Allan Cliffe (c.1895-1916)

This page is part of a project by David Verguson to research the lives of those who appear on war memorials and rolls of honour in the Lindley area.
Allan Cliffe


Allan Cliffe was born on 9 December 1894, the son of Joe (b. 1861) and Fanny (b. 1860). In 1901 they lived at North Cross Road, Cowcliffe, having moved there from Fartown, and Joe was described as a "Labourer in a Stone Quarry".

They were living at 2 Cowrakes Road when Allen started school at Oakes Infants on Wellington Street on 7 July 1901.

Allan was baptised at Lindley Methodist Church, East Street, 22 August 1903, along with his three sisters, Amy (b.1890), Louisa (b. October 1898) and Phyllis (April 1902), and brothers Percy (b.1887) and Norman (b.1892). Father must have had a strong faith because he too was baptised at the same ceremony, at the age of 42. They were living at 2 Cowrakes at the time.

Although they had a total of seven children, all of whom had survived, the marriage did not, and in 1911 when they were living at 17 Union Street, Lindley, Fanny was described as "Separated". With eight people living there, even with five rooms, number 17 must have seemed cramped. By the time Allan enlisted, the family had moved again and Fanny was living at 12 Yew Tree Road, Birchencliffe.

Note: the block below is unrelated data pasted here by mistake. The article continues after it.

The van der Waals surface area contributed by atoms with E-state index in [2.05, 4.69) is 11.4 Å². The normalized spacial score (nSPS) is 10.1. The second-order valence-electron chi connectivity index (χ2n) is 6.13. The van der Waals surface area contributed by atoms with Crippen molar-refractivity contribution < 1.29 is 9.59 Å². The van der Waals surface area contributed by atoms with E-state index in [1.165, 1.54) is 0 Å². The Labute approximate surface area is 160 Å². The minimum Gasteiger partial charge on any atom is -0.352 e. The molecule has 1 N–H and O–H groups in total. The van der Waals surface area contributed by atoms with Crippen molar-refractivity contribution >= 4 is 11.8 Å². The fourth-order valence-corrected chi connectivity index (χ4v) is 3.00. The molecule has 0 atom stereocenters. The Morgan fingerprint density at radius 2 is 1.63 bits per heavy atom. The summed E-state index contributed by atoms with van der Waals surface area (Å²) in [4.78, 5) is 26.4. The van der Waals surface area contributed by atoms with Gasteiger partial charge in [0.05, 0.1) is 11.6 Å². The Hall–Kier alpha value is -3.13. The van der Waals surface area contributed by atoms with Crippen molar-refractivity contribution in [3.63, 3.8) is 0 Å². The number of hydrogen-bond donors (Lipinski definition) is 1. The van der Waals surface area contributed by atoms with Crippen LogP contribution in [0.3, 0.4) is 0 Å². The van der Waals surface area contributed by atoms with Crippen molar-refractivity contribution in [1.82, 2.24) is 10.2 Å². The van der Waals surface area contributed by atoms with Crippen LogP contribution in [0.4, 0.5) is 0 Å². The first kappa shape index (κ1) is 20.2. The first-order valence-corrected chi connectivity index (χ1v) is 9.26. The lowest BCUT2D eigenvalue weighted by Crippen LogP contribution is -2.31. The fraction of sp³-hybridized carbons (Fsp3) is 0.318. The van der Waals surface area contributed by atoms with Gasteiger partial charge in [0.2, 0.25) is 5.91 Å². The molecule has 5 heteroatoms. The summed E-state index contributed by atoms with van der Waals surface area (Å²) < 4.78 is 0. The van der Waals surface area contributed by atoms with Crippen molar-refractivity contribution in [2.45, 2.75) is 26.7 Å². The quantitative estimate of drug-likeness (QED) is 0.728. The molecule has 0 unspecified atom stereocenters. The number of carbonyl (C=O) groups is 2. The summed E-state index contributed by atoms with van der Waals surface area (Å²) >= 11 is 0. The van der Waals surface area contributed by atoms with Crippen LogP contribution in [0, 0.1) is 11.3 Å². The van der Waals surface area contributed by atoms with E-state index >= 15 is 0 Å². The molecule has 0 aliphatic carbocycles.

In 1911, Allan, 16, was an "Iron Turner's Apprentice" working at James Hopkinson and Co. Ltd. in the centre of Birkby. Two of his brothers, Percy and Thomas, were wiredrawers in a "Card Clothing Factory", presumably the English Card Clothing Company (owned by the Sykes family) in Acre Street, Lindley and a very short distance from Union Street. Two sisters worked in textiles, one a "twister", and Lousia, age 13, a bobbin winder in "worsted manufacture".

Allan was a member of Lindley Wesleyan Church where he had been baptised.

Allan enlisted in August 1914 in the 8th Battalion, the Duke of Wellington's. He went with the battalion to Gallipoli a year later in August 1915 where he was wounded and suffered frostbite.[1] He was there until July 1916 when the battalion shipped to France, to reinforce the Third Army on the Somme.

Allan died 28 September 1916 on the third day of the Battle of Thiepval as a result of a shell burst and has no known grave; Harold Thorpe, also from Lindley, died on the same day. Both mens' names are on the memorial in St. Stephen's and at Thiepval, and Allan's name is also in the church at which he was baptised and subsequently attended, the Methodist Church, East Street, Lindley.

No service records survive for Allan.

Huddersfield's Roll of Honour: 1914-1922

The following extract is from Huddersfield's Roll of Honour: 1914-1922 (2014) by J. Margaret Stansfield:

CLIFFE, ALLAN. Private. No 11983. 8th Battalion Duke of Wellington's Regiment. Born Upper Edge, Elland. Son of Mr and Mrs Alfred Cliffe, 17 Union Street, Lindley. Educated at Oakes Council School. Employed as an apprentice fitter at Messrs James Hopkinson and Company Limited of Birkby. Attended Lindley Wesleyan Church. Single. Enlisted August 1914. Took part in the Suvla Bay landing at Gallipoli and subsequent fighting during which he was wounded and suffered frostbite. Killed by shellfire, 28.9.1916. aged 21 years. Has no known grave. Commemorated on the THIEPVAL MEMORIAL TO THE MISSING.
ROH:- St. Stephen's Church, Lindley.

Commonwealth War Graves Commission



Notes and References

  1. The bullet was removed and given to him. The family still have the bullet.